But they are no longer quite so obvious or flamboyant. They are to some extent cleaning up their act, says Professor Treisman, keeping some of their money in Russia instead of sending it abroad and trying to attract foreign investors. They seem to have abandoned their sometimes lethal warfare against one another.

Their huge conglomerates are boosting the economy, says Professor Treisman, while smaller enterprises lag behind.

“Putin may view the oligarchs, at least at the moment, as working toward the economic interests of Russia,” he says. “At the same time, he will continue to want to ensure that they do not play the sort of political role that they were perceived to play under former Soviet President Boris Yeltsin. He wants to be sure that in the political realm he calls the shots.”

Thanks to rapid economic growth in Russia in recent years – due in large part to higher oil prices - President Putin appears to enjoy a popularity that once seemed beyond a rather nondescript former KGB officer hand picked by former President Boris Yeltsin.

He is hardly a politician to enthrall the masses, says Professor Treisman. He is cool, controlled, calculating. He maneuvers skillfully among Moscow’s factions and carefully shapes his rhetoric to public opinion. If nothing else, he stands for stability and perhaps a more hopeful Russian future.

But he has made less progress than his supporters claim, says Professor Treisman. “There are numerous problems in the Russia economy, in the Russian legal system, judicial system, especially in Russian infrastructure,” he says, “which is gradually falling apart. But nevertheless, voters seem to be thankful for the gradual improvement in economic conditions, even if there still is a long way to go to fully recover.”

President Putin has perhaps had the most impact in foreign affairs. As at home, he has proved an adroit balancer abroad. While protesting the U.S. war in Iraq, he has accepted the U.S. withdrawal from the Anti Ballistic Missile treaty, the expansion of NATO and the stationing of U.S. troops in Central Asia.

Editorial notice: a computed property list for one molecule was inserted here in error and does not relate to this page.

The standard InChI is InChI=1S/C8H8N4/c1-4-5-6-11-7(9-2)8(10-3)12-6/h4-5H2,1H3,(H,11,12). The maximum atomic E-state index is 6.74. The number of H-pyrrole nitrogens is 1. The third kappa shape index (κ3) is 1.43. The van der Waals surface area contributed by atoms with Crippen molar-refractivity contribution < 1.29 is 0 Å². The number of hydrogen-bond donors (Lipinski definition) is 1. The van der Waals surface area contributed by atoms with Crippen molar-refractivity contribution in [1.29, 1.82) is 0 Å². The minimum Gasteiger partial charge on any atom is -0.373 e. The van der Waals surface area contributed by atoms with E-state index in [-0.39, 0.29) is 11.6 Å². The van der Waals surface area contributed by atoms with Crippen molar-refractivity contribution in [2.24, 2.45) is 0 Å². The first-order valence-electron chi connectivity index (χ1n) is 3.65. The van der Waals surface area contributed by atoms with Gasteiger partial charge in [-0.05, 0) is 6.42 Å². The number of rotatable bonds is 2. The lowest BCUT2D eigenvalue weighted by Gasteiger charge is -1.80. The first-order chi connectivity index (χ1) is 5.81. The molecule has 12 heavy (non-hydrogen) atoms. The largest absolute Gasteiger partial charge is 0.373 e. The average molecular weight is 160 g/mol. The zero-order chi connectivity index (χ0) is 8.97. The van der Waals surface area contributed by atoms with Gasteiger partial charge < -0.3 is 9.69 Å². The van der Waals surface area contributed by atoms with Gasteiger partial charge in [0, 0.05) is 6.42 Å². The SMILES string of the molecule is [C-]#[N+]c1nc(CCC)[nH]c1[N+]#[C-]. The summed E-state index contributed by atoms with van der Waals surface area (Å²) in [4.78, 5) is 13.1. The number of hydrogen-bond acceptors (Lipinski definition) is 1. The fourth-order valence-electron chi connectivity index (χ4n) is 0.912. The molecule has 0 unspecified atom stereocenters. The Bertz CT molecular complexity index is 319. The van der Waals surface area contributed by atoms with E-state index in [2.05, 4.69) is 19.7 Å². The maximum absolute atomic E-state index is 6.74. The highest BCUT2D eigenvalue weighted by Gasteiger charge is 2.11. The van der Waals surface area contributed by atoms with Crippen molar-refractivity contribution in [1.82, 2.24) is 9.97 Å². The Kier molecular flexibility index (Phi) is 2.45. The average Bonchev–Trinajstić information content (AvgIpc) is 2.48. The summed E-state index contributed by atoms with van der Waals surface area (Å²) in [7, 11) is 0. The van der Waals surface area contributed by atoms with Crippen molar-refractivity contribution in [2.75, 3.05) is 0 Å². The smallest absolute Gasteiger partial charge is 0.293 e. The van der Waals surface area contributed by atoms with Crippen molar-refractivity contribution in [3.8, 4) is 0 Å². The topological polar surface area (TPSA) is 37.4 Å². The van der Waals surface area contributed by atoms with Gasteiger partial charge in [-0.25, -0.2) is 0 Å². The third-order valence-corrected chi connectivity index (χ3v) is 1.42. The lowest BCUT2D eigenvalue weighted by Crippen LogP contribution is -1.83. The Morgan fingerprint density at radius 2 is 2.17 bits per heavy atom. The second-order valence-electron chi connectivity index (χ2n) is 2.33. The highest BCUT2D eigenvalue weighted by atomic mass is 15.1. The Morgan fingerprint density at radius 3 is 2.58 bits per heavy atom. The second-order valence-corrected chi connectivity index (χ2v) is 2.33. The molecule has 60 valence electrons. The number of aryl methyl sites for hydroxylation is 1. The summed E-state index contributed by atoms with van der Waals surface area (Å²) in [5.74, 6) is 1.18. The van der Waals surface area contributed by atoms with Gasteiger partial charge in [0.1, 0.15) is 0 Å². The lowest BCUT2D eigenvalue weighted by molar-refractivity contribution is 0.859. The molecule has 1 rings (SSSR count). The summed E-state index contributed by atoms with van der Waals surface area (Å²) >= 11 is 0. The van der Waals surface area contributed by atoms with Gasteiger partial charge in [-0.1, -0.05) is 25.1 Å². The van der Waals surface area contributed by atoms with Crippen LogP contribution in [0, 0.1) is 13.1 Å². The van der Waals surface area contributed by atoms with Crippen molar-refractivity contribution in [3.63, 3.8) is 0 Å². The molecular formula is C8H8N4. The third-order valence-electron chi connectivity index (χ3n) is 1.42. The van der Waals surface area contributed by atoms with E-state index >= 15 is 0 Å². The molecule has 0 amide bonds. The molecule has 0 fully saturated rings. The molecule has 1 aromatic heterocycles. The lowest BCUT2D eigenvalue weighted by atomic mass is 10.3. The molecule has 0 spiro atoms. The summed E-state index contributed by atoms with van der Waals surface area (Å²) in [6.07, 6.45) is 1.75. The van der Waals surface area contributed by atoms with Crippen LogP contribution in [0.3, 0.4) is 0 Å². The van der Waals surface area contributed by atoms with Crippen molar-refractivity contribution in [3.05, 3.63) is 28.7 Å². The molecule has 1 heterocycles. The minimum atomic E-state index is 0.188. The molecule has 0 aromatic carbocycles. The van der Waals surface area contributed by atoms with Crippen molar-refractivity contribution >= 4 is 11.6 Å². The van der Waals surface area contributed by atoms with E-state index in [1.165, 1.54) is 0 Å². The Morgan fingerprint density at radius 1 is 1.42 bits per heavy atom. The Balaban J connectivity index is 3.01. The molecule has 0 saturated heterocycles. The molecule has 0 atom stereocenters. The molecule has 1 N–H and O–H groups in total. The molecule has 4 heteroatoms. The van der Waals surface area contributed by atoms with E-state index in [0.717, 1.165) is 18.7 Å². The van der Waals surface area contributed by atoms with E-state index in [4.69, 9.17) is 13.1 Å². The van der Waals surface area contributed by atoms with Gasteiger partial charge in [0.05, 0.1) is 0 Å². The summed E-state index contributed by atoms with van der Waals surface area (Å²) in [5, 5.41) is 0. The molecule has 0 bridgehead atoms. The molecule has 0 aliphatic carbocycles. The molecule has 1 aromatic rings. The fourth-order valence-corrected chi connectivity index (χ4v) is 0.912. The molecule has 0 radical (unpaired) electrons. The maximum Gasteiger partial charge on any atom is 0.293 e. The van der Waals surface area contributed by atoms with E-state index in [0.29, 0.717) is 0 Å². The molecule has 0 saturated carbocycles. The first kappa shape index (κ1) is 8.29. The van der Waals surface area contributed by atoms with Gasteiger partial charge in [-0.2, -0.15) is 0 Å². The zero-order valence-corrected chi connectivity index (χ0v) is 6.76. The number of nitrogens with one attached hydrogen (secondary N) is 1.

He knows the Russian future rests considerably on good relations with the United States and the west, says David Satter. That is why he often speaks of western values, which the west likes to hear.

“The Russians have a long tradition of professionalism in international diplomacy to draw on,” he says, “and they also benefit from the desire of the rest of the world to see Russia as benign and not as a country that is potentially unstable. Putin has certainly been able to exploit that tendency in the west. The impression Putin has been able to create in the west has worked to his and Russia’s benefit.”

There is a danger of President Putin appearing too western, says Anders Aslund, author of Building Capitalism: The Transformation of the Former Soviet Bloc.

Mr. Aslund writes in The New York Times newspaper that President Putin is increasingly compared to the hapless former Russian President Mikhail Gorbachev, who was accused of giving too much to the Americans without getting anything in return.

Among the things Moscow would now like in return is repayment of the debt it is owed by Iraq and participation of Russian companies in Iraqi oil ventures. In turn, that may depend on how vigorously Russia pursues nuclear non-proliferation, especially in Iran.